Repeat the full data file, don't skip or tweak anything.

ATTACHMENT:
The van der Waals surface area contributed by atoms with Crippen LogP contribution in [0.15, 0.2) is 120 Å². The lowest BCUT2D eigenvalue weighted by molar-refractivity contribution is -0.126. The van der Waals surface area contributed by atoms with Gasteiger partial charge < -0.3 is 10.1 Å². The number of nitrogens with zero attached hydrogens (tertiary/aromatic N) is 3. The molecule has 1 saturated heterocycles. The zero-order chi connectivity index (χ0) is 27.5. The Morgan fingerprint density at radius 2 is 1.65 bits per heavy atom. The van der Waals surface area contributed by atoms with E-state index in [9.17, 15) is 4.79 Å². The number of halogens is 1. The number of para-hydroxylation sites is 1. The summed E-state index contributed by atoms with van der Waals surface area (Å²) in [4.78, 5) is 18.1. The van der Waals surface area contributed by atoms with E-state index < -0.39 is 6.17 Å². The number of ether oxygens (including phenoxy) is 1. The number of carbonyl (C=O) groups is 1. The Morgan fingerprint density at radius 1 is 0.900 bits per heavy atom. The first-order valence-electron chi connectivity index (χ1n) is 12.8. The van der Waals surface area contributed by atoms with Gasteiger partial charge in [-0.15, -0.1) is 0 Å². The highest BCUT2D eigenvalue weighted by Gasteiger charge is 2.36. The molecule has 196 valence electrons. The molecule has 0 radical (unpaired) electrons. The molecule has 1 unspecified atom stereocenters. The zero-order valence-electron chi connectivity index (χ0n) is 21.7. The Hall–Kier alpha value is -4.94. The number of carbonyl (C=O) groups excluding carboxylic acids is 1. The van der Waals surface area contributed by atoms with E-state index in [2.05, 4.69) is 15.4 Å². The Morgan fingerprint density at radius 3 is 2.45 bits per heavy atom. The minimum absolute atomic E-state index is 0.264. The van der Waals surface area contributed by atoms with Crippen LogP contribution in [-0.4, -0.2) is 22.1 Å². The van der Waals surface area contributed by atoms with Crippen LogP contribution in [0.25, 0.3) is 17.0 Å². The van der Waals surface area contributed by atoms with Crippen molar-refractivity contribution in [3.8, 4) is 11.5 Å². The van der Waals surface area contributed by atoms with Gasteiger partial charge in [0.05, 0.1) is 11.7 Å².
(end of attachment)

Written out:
The van der Waals surface area contributed by atoms with Crippen LogP contribution in [0.15, 0.2) is 120 Å². The lowest BCUT2D eigenvalue weighted by molar-refractivity contribution is -0.126. The van der Waals surface area contributed by atoms with Gasteiger partial charge < -0.3 is 10.1 Å². The number of nitrogens with zero attached hydrogens (tertiary/aromatic N) is 3. The molecule has 1 saturated heterocycles. The zero-order chi connectivity index (χ0) is 27.5. The Morgan fingerprint density at radius 2 is 1.65 bits per heavy atom. The van der Waals surface area contributed by atoms with E-state index in [9.17, 15) is 4.79 Å². The number of halogens is 1. The number of para-hydroxylation sites is 1. The summed E-state index contributed by atoms with van der Waals surface area (Å²) in [4.78, 5) is 18.1. The van der Waals surface area contributed by atoms with E-state index < -0.39 is 6.17 Å². The number of ether oxygens (including phenoxy) is 1. The number of carbonyl (C=O) groups is 1. The Morgan fingerprint density at radius 1 is 0.900 bits per heavy atom. The first-order valence-electron chi connectivity index (χ1n) is 12.8. The van der Waals surface area contributed by atoms with Gasteiger partial charge in [-0.15, -0.1) is 0 Å². The highest BCUT2D eigenvalue weighted by Gasteiger charge is 2.36. The molecule has 196 valence electrons. The molecule has 0 radical (unpaired) electrons. The molecule has 1 unspecified atom stereocenters. The zero-order valence-electron chi connectivity index (χ0n) is 21.7. The Hall–Kier alpha value is -4.94. The number of carbonyl (C=O) groups excluding carboxylic acids is 1. The van der Waals surface area contributed by atoms with E-state index in [2.05, 4.69) is 15.4 Å². The Morgan fingerprint density at radius 3 is 2.45 bits per heavy atom. The minimum absolute atomic E-state index is 0.264. The van der Waals surface area contributed by atoms with Crippen LogP contribution in [-0.4, -0.2) is 22.1 Å². The van der Waals surface area contributed by atoms with Crippen LogP contribution in [0.25, 0.3) is 17.0 Å². The van der Waals surface area contributed by atoms with Crippen molar-refractivity contribution in [3.8, 4) is 11.5 Å². The van der Waals surface area contributed by atoms with Gasteiger partial charge in [0.05, 0.1) is 11.7 Å².